News

How to prepare your child for the excitement of the Christmas season

The Christmas period is just around the corner and the build up has begun with children seeing Christmas cards, gifts and toys in the shops, decorations, Christmas TV adverts and there children may be learning new songs and lines to learn in the school nativity or carol concerts.

Whether you and your family celebrate Christmas or not it is hard to avoid the buzz and stimulation around it with changes to routines, attending large crowded events like town centre Christmas light switch on’s, lots of noise, lights and although exciting it can be overwhelming and stressful for children and you may see a change in behaviour or may have to cope with more challenging behaviour.

We have put together a few tips and strategies to support you and your children through this period to avoid or support any emotional flooding and over excitement to help create a balance of a fun and magical experiences.

  • Expect more challenging behaviour and plan to keep to routines at home as much as possible such as bedtimes, storytime, quiet times, fresh air and exercise and healthy mealtimes.
  • Be realistic and manage expectations; talk to your child about what will happen in the run up to Christmas like changes at school, family visits, what they might see when visiting Santa (and what they want to take part in or not) so that they and you know what to expect.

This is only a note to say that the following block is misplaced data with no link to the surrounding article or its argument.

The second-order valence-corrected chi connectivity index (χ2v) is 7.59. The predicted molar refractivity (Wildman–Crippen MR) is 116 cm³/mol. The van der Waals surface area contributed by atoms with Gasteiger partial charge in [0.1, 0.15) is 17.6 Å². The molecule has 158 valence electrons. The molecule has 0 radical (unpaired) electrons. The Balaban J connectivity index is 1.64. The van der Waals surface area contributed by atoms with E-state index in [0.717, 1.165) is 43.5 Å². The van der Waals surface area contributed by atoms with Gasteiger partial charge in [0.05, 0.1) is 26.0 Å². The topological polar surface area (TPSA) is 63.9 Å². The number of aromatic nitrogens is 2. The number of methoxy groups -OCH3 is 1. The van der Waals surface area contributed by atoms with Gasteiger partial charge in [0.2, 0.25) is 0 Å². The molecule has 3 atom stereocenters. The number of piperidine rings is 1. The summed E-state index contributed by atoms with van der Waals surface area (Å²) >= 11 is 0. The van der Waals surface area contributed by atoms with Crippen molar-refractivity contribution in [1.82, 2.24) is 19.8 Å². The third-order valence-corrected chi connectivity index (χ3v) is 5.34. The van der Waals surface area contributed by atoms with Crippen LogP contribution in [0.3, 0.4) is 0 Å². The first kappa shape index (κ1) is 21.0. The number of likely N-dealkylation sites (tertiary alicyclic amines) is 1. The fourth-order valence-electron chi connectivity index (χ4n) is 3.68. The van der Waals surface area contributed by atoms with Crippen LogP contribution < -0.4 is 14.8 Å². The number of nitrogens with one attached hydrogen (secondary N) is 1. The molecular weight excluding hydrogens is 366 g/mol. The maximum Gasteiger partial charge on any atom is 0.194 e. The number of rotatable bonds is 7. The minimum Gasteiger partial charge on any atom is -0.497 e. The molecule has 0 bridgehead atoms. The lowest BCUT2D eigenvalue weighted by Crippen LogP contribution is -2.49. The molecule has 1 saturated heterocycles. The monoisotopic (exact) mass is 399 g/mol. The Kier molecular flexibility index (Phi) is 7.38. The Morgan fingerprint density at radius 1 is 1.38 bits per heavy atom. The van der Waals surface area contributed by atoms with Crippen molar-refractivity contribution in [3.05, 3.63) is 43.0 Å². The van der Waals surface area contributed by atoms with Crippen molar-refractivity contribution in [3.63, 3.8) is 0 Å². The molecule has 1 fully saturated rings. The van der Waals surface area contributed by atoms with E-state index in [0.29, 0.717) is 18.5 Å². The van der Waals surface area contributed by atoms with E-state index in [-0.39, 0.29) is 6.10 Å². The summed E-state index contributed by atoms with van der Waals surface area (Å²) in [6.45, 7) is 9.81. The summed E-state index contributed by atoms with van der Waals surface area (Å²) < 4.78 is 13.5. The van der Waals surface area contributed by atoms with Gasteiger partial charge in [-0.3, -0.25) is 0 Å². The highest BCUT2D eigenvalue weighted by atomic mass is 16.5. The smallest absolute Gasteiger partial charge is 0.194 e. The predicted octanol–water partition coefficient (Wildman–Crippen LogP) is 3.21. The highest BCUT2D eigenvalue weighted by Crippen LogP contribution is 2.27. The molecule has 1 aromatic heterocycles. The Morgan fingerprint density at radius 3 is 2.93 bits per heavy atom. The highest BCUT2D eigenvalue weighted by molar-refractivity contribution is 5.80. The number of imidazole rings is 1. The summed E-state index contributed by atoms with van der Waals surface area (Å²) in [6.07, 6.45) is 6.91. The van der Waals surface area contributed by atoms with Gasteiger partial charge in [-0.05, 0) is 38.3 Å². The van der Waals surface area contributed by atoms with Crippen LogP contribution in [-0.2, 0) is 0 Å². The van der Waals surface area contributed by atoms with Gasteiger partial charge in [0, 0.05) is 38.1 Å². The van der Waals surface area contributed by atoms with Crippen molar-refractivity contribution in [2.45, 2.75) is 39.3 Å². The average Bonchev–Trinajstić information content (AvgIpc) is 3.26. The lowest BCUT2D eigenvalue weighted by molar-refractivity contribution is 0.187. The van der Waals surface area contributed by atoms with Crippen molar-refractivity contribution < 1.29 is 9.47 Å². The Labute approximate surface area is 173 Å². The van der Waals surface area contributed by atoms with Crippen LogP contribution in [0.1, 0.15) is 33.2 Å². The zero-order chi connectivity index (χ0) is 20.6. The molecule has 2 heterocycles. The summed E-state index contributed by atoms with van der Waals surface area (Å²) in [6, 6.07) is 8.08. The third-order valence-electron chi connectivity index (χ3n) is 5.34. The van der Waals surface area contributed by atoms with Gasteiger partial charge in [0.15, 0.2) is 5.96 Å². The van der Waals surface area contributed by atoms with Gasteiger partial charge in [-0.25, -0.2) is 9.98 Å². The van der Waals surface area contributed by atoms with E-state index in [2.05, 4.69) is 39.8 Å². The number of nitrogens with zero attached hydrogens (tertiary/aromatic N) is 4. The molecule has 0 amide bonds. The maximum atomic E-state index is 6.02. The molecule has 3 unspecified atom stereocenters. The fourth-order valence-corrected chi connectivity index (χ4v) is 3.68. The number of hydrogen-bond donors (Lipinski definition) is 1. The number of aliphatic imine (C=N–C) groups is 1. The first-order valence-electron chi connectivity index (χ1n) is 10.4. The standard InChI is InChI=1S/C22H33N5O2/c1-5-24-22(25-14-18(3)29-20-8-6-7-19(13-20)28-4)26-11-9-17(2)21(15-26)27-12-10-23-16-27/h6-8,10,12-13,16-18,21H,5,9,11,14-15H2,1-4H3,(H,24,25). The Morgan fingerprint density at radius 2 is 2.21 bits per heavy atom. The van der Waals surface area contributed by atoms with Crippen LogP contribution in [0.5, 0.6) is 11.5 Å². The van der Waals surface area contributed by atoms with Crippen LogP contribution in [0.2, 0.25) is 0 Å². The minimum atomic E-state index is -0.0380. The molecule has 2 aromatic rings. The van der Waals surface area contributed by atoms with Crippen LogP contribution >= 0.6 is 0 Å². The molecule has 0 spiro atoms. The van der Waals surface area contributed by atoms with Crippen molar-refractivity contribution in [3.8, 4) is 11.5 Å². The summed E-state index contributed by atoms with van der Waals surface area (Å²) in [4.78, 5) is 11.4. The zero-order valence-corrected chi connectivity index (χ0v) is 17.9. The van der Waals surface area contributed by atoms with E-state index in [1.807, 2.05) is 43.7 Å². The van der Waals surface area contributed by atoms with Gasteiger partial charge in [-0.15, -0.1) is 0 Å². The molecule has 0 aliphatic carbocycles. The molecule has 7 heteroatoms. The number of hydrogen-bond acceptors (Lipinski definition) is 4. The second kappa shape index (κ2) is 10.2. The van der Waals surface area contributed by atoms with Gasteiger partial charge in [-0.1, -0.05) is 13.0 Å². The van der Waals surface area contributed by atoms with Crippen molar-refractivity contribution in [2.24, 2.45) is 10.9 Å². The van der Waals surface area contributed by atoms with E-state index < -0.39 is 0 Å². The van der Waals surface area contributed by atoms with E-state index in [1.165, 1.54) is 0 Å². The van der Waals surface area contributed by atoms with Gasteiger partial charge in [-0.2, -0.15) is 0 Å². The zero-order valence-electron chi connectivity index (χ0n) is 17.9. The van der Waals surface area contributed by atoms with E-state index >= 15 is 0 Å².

• Speak to your child’s school or nursery if they are concerned about changes of routine or different events so they can help prepare and support you and your child.
  • Avoid too much sugar! It is likely your child will be offered more sweet treats at Christmas (many have chocolate advent calendars to pen each day!) so try to keep these to a minimum and offered after a meal rather than snacked on throughout the day.
  • Try planning ahead by creating your own family countdown to Christmas chart or timetable that you could stick to the fridge door so that everyone can access it and see what is happening.
  • Involve them in making decorations for the home and helping to put up decorations.
  • Have a Christmas free zone (a quiet calm area with less stimulation) which will benefit everyone so on the big day (especially you) can have a bolt hole for a few moments of quiet. Try to practise some meditation or calming down techniques.
  • If your child is overwhelmed in the run up to Christmas and finds it all too much, make sure they have space for ‘quiet’ independent activities like reading, crafts, music or something that they enjoy where they can focus on something specific, immerse themselves and forget about the world around them for a short while. They may prefer outdoor time to burn off excited energy by playing with friends or going to the park.
  • Limit the number of gifts for children so they are not overwhelmed and will appreciate what they have more. It will also help your bank balance. If others have been kind enough to give to your child you may want to space out the giving over the day (or even days) to help them appreciate the presents and to spread out the excitement.

Above all, enjoy and embrace your child’s excitement in the festive season as they grow up so quickly. One day they will no longer be as excited or care for that visit to see Santa. They may well leave decorating the house and tree to you as they’d rather be on a phone or games console.

If you have any other ideas you would like to share please do contact us.

Please see our article on Cheap and easy Christmas presents and look out for our Sharing Parenting Advent from 1st – 24th December 2019 on our Facebook page.

Look out on our What’s Coming up for parents to book onto our programmes in the new year or to find out Where to meet us in your community.